University of Cambridge > Talks.cam > Slavonic Studies Graduate Research Forum > “HOW I BECAME BELARUSIAN”: Nationalism and Conversion at the Time of Late Authoritarianism

“HOW I BECAME BELARUSIAN”: Nationalism and Conversion at the Time of Late Authoritarianism

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Nationalism works not only as a system of social organization, but also as a technology for the organization of the self, and the concept of conversion, taken from studies of religion, can be useful in making sense of national/ist personal transformations. The presentation focuses on narratives documenting the “rites of passage” into what the narrators believe to be “authentic Belarusianness.” These can be seen as stories of self-understanding, of purposefully creating a meaningful self, with the key claims being sincerity and acting in response to conscience. As this conversion happens inside, the external “proof” of the transformation is the switch to Belarusian as the language of daily communication. This code-switching implies a drastic change in internal signifying practices, which requires (at least initially) permanent self-control and discipline and thus becomes the source of one’s authority over oneself. Sincerity and “true Belarusianness” serve as ways to articulate social criticism and make political claims, with identity becoming a site and an instrument of political struggle.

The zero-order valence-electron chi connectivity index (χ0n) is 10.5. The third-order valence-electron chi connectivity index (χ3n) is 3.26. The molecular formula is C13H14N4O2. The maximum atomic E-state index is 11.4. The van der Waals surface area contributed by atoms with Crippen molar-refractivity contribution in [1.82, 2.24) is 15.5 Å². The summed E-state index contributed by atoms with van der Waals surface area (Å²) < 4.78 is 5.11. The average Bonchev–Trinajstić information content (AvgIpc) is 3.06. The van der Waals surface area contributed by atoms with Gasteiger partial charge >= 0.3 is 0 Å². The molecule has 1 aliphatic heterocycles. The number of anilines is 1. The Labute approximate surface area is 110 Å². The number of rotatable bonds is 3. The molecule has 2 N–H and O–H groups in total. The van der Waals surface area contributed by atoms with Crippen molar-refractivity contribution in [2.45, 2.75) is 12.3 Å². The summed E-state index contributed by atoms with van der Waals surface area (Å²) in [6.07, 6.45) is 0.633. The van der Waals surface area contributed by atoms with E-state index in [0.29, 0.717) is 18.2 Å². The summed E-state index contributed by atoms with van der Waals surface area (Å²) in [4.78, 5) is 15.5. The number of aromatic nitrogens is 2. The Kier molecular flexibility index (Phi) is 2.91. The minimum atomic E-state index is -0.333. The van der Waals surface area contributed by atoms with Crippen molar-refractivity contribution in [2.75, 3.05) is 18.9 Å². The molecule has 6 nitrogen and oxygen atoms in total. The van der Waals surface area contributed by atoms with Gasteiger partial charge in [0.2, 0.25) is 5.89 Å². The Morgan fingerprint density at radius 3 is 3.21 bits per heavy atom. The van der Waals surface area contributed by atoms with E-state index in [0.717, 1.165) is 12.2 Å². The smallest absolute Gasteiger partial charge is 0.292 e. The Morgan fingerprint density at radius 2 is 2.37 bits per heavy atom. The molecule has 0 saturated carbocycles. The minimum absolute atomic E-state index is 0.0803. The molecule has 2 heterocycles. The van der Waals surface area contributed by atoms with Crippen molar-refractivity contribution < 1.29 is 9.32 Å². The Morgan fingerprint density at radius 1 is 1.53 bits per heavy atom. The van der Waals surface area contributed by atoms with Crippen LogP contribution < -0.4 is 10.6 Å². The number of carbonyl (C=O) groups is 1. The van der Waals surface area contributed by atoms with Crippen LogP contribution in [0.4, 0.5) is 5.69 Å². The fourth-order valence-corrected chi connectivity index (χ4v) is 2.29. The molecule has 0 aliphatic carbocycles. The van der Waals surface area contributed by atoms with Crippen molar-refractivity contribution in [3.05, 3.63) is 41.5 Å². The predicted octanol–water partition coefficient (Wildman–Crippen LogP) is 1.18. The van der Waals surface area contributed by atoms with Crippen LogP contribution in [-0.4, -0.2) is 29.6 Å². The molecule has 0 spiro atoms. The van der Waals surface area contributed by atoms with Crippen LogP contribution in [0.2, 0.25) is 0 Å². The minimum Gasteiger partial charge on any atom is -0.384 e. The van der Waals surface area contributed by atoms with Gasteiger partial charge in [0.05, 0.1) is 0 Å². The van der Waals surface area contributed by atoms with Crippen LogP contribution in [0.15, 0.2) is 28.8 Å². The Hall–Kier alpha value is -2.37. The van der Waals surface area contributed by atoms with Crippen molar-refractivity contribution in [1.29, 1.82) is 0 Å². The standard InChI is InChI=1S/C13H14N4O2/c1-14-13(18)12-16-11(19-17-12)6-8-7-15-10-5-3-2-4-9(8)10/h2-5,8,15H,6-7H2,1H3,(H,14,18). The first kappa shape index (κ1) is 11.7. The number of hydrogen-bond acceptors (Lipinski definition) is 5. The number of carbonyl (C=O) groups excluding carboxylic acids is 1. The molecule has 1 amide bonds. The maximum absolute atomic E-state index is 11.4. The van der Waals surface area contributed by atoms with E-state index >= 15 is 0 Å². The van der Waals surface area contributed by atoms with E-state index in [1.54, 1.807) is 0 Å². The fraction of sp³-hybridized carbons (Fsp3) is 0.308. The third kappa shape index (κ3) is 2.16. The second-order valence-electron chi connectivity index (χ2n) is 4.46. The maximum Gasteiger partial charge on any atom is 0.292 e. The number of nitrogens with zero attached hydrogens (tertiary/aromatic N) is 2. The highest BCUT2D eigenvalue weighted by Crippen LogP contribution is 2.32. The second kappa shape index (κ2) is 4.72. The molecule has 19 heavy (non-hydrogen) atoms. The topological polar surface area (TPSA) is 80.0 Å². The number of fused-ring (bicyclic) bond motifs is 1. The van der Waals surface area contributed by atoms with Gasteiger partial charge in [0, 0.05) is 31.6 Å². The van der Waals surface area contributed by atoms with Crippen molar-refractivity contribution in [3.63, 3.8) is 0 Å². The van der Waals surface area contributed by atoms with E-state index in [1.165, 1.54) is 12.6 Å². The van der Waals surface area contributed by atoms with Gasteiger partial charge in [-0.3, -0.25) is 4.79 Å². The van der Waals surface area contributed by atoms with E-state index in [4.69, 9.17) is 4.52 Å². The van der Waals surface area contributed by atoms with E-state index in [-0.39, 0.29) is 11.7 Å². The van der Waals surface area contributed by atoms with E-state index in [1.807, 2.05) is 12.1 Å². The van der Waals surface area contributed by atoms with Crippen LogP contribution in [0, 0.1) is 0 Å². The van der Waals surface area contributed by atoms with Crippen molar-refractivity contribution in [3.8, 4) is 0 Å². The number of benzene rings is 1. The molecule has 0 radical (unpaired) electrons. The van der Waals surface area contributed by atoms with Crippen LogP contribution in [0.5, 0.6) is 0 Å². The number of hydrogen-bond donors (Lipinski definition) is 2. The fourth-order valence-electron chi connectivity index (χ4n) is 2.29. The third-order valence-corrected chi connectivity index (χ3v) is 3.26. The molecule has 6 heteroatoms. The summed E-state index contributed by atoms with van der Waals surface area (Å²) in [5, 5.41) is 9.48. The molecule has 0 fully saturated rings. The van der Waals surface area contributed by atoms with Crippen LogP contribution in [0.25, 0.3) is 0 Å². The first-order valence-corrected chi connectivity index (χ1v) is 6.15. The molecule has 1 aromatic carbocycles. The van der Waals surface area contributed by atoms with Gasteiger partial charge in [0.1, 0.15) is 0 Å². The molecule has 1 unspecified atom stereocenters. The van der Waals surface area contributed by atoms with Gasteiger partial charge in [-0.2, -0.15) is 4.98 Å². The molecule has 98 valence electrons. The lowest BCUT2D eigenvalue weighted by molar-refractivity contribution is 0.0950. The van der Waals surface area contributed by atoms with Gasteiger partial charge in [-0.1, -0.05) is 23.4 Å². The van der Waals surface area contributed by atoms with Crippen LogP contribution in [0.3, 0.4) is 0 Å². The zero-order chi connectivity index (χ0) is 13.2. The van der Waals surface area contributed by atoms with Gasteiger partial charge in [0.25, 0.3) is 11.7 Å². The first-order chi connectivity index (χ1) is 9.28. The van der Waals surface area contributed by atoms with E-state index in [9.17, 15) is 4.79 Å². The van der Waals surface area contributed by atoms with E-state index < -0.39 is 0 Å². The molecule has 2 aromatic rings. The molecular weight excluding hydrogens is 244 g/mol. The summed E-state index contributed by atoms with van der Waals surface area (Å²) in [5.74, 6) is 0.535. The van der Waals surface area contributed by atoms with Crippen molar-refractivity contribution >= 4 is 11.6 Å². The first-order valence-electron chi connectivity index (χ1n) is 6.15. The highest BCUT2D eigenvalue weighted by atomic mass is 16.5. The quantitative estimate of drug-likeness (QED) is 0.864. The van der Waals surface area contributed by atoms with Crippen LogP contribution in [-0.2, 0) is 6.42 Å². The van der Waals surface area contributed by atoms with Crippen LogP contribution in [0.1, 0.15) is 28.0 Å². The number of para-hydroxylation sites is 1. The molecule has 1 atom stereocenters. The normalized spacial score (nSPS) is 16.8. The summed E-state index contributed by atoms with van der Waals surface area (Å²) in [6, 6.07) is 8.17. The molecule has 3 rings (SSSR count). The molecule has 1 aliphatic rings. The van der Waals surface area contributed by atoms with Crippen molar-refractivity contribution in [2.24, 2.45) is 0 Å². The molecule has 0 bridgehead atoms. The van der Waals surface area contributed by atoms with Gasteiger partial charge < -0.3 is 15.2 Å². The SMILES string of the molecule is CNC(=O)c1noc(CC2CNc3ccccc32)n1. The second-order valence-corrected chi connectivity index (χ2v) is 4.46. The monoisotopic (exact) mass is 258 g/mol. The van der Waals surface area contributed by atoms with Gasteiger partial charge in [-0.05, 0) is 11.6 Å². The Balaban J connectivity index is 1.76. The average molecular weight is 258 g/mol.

This talk is part of the Slavonic Studies Graduate Research Forum series.

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